The Guiana Shield is one of the three cratons of the South American Plate. It is a 1.7 billion year old Precambrian geological formation in northeast South America that forms a portion of the northern coast.
The higher elevations on the shield are called the Guiana Highlands, which is where the impressive and mysterious table-like mountains called tepuis are found. The Guiana Highlands are also the source of some of the world's most spectacular waterfalls such as Angel Falls, Kaieteur Falls and Kuquenan Falls.
The Guiana Shield underlies Guyana (previously British Guiana), Suriname (previously Dutch Guiana) and French Guiana (or Guyane), as well as parts of Colombia, Venezuela and Brazil. The rocks of the Guiana Shield consist of metasediments and metavolcanics (greenstones) overlain by quasi-horizontal layers of sandstones, quartzites, shales and conglomerates intruded by sills of younger mafic intrusives such as gabbros.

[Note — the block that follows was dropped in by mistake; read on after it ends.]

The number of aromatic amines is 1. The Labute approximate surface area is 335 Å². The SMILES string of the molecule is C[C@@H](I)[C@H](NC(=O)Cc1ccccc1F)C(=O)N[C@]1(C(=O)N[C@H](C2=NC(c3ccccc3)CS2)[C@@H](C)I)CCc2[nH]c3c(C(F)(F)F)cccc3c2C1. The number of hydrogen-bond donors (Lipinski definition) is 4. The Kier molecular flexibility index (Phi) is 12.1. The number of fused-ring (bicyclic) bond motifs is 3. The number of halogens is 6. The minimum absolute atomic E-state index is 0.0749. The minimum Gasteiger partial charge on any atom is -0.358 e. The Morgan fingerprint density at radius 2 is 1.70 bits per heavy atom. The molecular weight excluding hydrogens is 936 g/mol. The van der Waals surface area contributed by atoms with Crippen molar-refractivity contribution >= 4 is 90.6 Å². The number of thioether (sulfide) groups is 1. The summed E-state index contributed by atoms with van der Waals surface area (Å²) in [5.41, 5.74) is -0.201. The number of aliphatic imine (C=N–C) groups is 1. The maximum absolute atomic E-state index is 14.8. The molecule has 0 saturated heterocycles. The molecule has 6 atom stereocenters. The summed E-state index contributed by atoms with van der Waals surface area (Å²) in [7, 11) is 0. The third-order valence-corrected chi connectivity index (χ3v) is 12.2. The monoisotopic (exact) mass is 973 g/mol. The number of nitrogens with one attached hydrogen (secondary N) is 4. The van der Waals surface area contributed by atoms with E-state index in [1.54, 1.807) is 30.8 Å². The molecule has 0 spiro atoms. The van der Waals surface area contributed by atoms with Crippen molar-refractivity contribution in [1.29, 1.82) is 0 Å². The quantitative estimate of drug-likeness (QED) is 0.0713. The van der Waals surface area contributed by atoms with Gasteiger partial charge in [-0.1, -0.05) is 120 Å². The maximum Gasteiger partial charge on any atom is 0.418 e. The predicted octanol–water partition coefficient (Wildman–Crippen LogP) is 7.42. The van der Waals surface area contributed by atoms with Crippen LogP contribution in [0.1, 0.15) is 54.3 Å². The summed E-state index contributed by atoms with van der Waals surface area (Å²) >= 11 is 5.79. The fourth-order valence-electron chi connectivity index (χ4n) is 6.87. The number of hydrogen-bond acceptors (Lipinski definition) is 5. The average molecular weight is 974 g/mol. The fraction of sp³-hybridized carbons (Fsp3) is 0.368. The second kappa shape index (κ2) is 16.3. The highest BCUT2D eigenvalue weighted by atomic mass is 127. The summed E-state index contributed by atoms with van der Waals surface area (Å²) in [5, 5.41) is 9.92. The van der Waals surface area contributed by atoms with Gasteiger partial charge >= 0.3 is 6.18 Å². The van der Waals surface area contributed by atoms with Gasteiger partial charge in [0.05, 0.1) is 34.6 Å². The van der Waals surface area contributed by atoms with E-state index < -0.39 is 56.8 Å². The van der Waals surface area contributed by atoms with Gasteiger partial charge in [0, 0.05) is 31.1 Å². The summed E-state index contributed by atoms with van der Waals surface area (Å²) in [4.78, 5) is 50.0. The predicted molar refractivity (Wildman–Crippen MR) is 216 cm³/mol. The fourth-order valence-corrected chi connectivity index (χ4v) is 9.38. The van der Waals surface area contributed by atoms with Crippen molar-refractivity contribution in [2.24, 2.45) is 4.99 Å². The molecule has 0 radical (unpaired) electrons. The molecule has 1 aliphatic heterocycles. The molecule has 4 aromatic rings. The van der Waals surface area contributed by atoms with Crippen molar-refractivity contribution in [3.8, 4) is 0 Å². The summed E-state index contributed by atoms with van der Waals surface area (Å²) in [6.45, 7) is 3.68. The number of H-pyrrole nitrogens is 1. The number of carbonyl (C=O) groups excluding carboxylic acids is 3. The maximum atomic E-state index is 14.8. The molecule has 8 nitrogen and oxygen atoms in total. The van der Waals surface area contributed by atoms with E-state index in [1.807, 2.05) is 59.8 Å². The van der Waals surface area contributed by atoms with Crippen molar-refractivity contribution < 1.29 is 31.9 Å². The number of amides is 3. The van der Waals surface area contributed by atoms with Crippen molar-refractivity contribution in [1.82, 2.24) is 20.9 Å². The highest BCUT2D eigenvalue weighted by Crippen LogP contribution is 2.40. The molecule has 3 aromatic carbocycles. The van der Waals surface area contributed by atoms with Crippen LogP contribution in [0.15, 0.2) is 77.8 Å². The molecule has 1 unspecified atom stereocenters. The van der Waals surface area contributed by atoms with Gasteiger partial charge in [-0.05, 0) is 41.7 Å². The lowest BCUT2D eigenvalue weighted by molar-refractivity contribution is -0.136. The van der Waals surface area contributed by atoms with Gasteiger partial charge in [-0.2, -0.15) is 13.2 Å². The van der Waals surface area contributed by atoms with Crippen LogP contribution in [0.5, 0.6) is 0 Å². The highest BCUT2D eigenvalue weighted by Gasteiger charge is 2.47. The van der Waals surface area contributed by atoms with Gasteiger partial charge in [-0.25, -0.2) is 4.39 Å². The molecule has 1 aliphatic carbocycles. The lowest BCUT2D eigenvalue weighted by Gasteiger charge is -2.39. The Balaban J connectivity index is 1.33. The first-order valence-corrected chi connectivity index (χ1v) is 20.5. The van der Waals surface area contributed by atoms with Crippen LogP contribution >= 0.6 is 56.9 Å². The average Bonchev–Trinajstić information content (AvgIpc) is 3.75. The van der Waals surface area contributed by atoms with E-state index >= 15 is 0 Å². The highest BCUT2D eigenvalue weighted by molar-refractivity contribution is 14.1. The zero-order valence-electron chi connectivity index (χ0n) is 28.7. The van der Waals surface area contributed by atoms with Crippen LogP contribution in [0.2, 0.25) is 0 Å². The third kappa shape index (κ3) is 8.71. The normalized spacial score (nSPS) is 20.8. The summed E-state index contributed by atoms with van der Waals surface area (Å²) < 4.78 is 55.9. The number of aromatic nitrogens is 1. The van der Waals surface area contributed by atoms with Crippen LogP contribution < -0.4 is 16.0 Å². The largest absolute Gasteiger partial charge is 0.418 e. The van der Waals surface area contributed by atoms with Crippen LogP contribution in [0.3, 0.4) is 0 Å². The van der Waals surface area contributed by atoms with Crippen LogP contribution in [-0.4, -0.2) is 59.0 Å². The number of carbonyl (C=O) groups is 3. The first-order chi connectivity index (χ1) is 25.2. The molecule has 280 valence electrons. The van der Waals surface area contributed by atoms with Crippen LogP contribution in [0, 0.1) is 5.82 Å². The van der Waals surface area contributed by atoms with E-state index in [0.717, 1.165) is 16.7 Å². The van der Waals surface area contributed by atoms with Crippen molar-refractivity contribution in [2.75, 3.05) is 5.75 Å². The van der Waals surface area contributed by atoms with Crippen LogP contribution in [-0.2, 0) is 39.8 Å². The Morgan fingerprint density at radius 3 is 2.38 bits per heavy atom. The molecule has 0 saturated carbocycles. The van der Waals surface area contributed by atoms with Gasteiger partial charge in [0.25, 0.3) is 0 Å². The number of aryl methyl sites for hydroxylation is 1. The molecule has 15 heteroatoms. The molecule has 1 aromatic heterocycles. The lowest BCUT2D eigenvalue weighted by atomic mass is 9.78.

The Guiana Shield is one of the regions of highest biodiversity in the world. The shield has over 2200 vertebrate species and 1680 bird species.The shield is overlain by the largest expanse of undisturbed tropical rain forest in the world.
Guianan rain forest is similar in nature to Amazonian rain forest and known protected areas include the Iwokrama Forest of central Guyana and Kanuku National Park of southern Guyana. In Venezuela the forests are protected by Canaima, Kaieteur, Parima-Tapirapeco and Neblina National Parks.